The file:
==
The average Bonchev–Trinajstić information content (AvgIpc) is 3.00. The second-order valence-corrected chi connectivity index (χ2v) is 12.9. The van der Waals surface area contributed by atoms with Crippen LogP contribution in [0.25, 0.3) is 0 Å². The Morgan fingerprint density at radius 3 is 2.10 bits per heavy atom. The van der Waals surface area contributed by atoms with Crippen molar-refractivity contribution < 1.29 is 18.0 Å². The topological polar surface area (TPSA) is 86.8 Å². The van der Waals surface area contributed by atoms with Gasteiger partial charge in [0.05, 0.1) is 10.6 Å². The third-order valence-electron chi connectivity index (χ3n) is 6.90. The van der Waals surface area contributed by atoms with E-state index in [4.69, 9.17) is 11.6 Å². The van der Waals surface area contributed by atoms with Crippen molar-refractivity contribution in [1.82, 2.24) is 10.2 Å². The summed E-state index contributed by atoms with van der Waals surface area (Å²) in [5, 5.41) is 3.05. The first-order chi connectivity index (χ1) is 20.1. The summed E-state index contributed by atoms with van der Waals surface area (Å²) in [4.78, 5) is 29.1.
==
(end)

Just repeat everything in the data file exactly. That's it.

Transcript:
The average Bonchev–Trinajstić information content (AvgIpc) is 3.00. The second-order valence-corrected chi connectivity index (χ2v) is 12.9. The van der Waals surface area contributed by atoms with Crippen LogP contribution in [0.25, 0.3) is 0 Å². The Morgan fingerprint density at radius 3 is 2.10 bits per heavy atom. The van der Waals surface area contributed by atoms with Crippen molar-refractivity contribution < 1.29 is 18.0 Å². The topological polar surface area (TPSA) is 86.8 Å². The van der Waals surface area contributed by atoms with Gasteiger partial charge in [0.05, 0.1) is 10.6 Å². The third-order valence-electron chi connectivity index (χ3n) is 6.90. The van der Waals surface area contributed by atoms with E-state index in [4.69, 9.17) is 11.6 Å². The van der Waals surface area contributed by atoms with Crippen molar-refractivity contribution in [1.82, 2.24) is 10.2 Å². The summed E-state index contributed by atoms with van der Waals surface area (Å²) in [5, 5.41) is 3.05. The first-order chi connectivity index (χ1) is 20.1. The summed E-state index contributed by atoms with van der Waals surface area (Å²) in [4.78, 5) is 29.1.